Drone research focuses on coastal zones
  • Wednesday 10 August 2016
Javier Leon

From the air to the sea, Mooloolaba and Maroochydore beaches are this week in the sights of University of the Sunshine Coast researchers working in collaboration with Sunshine Coast Council on a project to map the ocean floor to improve coastal zone management.

Lecturer in Physical Geography Dr Javier Leon, who coordinates USC’s Environmental Science degree, is leading the project which includes USC Honours student Ashley Rummell, officers from council and Griffith University.

A small quad-copter drone has been flown over both beaches to take aerial photos of wave movements, each along a 1km stretch of sand, from the shore out to a water depth of 13 metres.

The project, ‘Monitoring surf zone bathymetry (underwater topography) using coastal imaging systems’, is part of a Collaborative Research Grants Scheme launched in April by council and USC to support innovative projects to shape the region’s future.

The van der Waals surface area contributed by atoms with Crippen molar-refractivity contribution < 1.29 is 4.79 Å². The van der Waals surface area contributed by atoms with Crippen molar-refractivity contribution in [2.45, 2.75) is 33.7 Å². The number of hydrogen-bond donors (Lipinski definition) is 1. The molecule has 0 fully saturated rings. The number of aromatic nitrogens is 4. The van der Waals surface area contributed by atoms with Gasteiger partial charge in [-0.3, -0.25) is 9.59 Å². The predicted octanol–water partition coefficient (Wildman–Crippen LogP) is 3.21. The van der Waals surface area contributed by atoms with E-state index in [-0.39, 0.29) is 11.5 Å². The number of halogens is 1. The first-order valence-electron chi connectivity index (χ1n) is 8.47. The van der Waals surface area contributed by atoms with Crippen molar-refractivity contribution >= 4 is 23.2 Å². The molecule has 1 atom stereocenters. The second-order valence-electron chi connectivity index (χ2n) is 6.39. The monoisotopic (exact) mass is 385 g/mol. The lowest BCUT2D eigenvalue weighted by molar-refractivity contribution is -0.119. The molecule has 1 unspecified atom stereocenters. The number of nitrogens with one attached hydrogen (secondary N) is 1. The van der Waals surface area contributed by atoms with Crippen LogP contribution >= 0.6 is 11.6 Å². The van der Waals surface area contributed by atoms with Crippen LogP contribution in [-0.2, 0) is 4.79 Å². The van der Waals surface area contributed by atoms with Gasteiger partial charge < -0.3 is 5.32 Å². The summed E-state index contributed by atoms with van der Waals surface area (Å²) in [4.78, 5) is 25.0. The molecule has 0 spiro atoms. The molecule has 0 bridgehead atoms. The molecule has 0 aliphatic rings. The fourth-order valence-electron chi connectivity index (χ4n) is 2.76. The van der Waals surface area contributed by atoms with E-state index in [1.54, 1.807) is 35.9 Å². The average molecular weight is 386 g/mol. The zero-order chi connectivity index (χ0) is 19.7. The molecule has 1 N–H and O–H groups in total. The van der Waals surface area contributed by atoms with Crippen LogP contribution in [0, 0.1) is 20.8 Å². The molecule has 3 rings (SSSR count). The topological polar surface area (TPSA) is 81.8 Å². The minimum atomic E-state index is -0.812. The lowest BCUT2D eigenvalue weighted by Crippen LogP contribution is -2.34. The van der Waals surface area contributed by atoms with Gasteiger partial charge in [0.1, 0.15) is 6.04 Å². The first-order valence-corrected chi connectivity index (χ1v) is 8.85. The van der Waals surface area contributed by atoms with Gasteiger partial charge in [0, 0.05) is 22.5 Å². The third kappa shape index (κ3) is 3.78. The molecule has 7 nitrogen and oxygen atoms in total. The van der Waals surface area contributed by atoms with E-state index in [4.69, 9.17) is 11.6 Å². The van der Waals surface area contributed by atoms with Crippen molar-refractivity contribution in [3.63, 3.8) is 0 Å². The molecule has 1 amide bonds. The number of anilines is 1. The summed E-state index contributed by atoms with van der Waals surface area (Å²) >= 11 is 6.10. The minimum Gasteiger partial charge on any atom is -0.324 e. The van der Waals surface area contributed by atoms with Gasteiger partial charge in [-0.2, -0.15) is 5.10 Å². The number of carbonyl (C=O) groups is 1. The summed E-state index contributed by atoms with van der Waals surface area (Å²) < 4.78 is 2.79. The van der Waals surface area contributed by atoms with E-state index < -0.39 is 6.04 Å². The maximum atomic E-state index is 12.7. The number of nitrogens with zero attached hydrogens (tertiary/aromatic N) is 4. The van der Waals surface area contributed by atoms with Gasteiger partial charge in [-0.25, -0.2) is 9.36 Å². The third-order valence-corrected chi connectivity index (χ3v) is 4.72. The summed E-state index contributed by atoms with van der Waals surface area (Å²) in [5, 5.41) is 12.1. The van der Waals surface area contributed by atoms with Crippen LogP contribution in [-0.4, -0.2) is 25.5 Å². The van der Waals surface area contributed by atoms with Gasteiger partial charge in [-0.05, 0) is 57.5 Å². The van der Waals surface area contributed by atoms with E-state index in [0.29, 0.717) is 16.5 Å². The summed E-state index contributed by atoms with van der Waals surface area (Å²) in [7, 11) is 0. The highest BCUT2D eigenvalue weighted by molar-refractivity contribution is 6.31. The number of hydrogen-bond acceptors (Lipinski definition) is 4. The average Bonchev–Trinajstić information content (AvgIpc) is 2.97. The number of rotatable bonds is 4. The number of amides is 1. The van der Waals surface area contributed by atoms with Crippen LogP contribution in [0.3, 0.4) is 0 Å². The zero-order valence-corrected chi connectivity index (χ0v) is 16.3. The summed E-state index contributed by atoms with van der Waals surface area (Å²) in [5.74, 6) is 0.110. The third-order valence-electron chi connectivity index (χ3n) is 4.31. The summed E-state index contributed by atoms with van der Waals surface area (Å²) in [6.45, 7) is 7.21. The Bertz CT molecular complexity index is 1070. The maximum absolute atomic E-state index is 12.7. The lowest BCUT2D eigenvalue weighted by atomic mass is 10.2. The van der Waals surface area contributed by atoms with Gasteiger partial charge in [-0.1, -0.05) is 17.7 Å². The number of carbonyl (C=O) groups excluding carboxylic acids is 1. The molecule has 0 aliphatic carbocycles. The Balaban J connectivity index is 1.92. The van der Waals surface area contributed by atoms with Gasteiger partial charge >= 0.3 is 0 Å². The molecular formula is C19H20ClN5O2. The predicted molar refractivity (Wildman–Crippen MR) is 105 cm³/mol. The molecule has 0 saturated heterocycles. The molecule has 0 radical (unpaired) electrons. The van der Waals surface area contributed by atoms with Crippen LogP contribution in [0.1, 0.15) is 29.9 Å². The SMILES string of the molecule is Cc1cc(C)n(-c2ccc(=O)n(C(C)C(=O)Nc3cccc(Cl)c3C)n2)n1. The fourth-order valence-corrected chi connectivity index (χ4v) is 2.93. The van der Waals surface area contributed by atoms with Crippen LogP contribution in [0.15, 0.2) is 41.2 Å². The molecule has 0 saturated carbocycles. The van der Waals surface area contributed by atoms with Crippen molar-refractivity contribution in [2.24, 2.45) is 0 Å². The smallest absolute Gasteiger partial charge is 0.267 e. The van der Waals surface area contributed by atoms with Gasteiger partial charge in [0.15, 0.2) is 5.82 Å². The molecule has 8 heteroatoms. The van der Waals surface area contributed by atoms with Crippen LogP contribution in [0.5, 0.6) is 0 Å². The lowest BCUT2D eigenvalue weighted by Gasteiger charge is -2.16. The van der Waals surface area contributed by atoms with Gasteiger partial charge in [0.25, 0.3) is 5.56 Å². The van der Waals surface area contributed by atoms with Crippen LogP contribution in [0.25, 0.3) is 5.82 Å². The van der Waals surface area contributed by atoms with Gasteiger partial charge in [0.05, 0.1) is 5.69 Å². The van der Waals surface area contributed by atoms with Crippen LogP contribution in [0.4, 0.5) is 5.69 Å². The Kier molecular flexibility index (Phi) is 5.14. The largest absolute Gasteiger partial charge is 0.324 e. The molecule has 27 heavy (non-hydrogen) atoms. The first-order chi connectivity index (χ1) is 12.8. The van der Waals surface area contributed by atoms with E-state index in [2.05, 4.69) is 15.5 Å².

Dr Leon said the project would measure wave movements over 18-minute intervals via three methods: analysing images streamed from an unmanned aerial vehicle (drone) hovering above the waves; analysing photos taken from fixed surf cameras on beach towers; and using depth echo sounders from jet skis on the water.

“We’ll then compare these three methods for cost-effectiveness and accuracy to determine which to recommend to the council,” he said.

“This has never been done in Australia so we’re excited to see the results, which aim to help with future monitoring and management of issues such as sand bars and gutters, beach replenishment, dredging and erosion.”

Photo: USC lecturer in Physical Geography Dr Javier Leon